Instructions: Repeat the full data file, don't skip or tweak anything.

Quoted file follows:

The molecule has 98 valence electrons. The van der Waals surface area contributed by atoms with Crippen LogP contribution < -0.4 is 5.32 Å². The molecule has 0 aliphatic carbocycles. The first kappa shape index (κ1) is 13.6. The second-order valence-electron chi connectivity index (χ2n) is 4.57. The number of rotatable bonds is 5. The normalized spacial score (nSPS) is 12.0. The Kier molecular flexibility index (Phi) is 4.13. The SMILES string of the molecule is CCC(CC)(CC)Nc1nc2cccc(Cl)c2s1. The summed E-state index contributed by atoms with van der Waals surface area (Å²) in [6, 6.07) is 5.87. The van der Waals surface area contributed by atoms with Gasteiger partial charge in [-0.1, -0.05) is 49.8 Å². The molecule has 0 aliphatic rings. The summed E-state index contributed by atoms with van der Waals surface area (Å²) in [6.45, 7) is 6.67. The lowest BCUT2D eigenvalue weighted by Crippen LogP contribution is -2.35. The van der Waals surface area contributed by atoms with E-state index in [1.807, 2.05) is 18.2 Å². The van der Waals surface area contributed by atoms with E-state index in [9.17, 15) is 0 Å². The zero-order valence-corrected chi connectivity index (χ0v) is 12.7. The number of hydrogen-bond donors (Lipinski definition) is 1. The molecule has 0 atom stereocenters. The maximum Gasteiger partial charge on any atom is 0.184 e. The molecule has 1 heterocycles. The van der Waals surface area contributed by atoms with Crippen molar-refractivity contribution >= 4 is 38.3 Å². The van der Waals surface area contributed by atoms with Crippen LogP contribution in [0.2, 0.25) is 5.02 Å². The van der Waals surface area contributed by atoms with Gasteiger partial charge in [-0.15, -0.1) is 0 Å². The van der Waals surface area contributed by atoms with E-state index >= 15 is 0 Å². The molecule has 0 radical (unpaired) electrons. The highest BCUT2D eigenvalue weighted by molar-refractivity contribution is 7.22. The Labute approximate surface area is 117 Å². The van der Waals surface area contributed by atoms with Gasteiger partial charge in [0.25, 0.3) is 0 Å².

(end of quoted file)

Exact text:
The molecule has 98 valence electrons. The van der Waals surface area contributed by atoms with Crippen LogP contribution < -0.4 is 5.32 Å². The molecule has 0 aliphatic carbocycles. The first kappa shape index (κ1) is 13.6. The second-order valence-electron chi connectivity index (χ2n) is 4.57. The number of rotatable bonds is 5. The normalized spacial score (nSPS) is 12.0. The Kier molecular flexibility index (Phi) is 4.13. The SMILES string of the molecule is CCC(CC)(CC)Nc1nc2cccc(Cl)c2s1. The summed E-state index contributed by atoms with van der Waals surface area (Å²) in [6, 6.07) is 5.87. The van der Waals surface area contributed by atoms with Gasteiger partial charge in [-0.1, -0.05) is 49.8 Å². The molecule has 0 aliphatic rings. The summed E-state index contributed by atoms with van der Waals surface area (Å²) in [6.45, 7) is 6.67. The lowest BCUT2D eigenvalue weighted by Crippen LogP contribution is -2.35. The van der Waals surface area contributed by atoms with E-state index in [1.807, 2.05) is 18.2 Å². The van der Waals surface area contributed by atoms with E-state index in [9.17, 15) is 0 Å². The zero-order valence-corrected chi connectivity index (χ0v) is 12.7. The number of hydrogen-bond donors (Lipinski definition) is 1. The molecule has 0 atom stereocenters. The maximum Gasteiger partial charge on any atom is 0.184 e. The molecule has 1 heterocycles. The van der Waals surface area contributed by atoms with Crippen molar-refractivity contribution >= 4 is 38.3 Å². The van der Waals surface area contributed by atoms with Crippen LogP contribution in [0.2, 0.25) is 5.02 Å². The van der Waals surface area contributed by atoms with Gasteiger partial charge in [-0.15, -0.1) is 0 Å². The van der Waals surface area contributed by atoms with E-state index >= 15 is 0 Å². The molecule has 0 radical (unpaired) electrons. The highest BCUT2D eigenvalue weighted by molar-refractivity contribution is 7.22. The Labute approximate surface area is 117 Å². The van der Waals surface area contributed by atoms with Gasteiger partial charge in [0.25, 0.3) is 0 Å².